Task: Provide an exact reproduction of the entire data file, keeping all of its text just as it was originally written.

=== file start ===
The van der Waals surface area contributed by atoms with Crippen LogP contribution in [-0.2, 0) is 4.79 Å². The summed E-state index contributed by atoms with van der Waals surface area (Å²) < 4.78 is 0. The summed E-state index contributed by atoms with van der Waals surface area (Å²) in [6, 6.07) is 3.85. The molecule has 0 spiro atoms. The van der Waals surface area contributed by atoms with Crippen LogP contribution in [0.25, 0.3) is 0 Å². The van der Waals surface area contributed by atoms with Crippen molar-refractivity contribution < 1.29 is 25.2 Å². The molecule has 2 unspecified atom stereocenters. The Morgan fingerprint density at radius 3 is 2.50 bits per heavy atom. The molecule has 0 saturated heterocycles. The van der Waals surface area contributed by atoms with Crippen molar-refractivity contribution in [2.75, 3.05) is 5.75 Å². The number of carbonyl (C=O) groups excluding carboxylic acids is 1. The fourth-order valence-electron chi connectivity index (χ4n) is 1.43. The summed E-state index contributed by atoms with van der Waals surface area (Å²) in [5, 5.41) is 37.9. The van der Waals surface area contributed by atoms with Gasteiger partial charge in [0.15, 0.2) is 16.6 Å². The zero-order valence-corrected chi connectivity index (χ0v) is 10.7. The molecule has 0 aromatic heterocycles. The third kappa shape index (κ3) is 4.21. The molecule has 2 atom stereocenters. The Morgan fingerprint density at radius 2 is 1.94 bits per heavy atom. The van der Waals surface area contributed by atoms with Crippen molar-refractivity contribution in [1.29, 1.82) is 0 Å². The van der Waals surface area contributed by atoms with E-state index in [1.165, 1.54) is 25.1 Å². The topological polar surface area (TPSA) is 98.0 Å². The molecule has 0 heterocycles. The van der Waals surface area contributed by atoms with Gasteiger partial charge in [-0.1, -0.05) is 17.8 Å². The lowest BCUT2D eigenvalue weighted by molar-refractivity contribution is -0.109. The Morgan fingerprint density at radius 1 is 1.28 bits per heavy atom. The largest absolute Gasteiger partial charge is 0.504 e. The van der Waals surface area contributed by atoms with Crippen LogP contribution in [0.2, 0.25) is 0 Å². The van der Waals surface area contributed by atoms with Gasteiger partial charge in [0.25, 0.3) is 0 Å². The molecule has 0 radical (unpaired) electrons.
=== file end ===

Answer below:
The van der Waals surface area contributed by atoms with Crippen LogP contribution in [-0.2, 0) is 4.79 Å². The summed E-state index contributed by atoms with van der Waals surface area (Å²) < 4.78 is 0. The summed E-state index contributed by atoms with van der Waals surface area (Å²) in [6, 6.07) is 3.85. The molecule has 0 spiro atoms. The van der Waals surface area contributed by atoms with Crippen LogP contribution in [0.25, 0.3) is 0 Å². The van der Waals surface area contributed by atoms with Crippen molar-refractivity contribution < 1.29 is 25.2 Å². The molecule has 2 unspecified atom stereocenters. The Morgan fingerprint density at radius 3 is 2.50 bits per heavy atom. The molecule has 0 saturated heterocycles. The van der Waals surface area contributed by atoms with Crippen molar-refractivity contribution in [2.75, 3.05) is 5.75 Å². The number of carbonyl (C=O) groups excluding carboxylic acids is 1. The fourth-order valence-electron chi connectivity index (χ4n) is 1.43. The summed E-state index contributed by atoms with van der Waals surface area (Å²) in [5, 5.41) is 37.9. The van der Waals surface area contributed by atoms with Gasteiger partial charge in [0.15, 0.2) is 16.6 Å². The zero-order valence-corrected chi connectivity index (χ0v) is 10.7. The molecule has 0 aromatic heterocycles. The third kappa shape index (κ3) is 4.21. The molecule has 2 atom stereocenters. The Morgan fingerprint density at radius 2 is 1.94 bits per heavy atom. The van der Waals surface area contributed by atoms with Crippen molar-refractivity contribution in [1.29, 1.82) is 0 Å². The van der Waals surface area contributed by atoms with E-state index in [1.165, 1.54) is 25.1 Å². The topological polar surface area (TPSA) is 98.0 Å². The molecule has 0 heterocycles. The van der Waals surface area contributed by atoms with Gasteiger partial charge in [-0.1, -0.05) is 17.8 Å². The lowest BCUT2D eigenvalue weighted by molar-refractivity contribution is -0.109. The Morgan fingerprint density at radius 1 is 1.28 bits per heavy atom. The largest absolute Gasteiger partial charge is 0.504 e. The van der Waals surface area contributed by atoms with Crippen LogP contribution in [0.2, 0.25) is 0 Å². The van der Waals surface area contributed by atoms with Gasteiger partial charge in [0.25, 0.3) is 0 Å². The molecule has 0 radical (unpaired) electrons.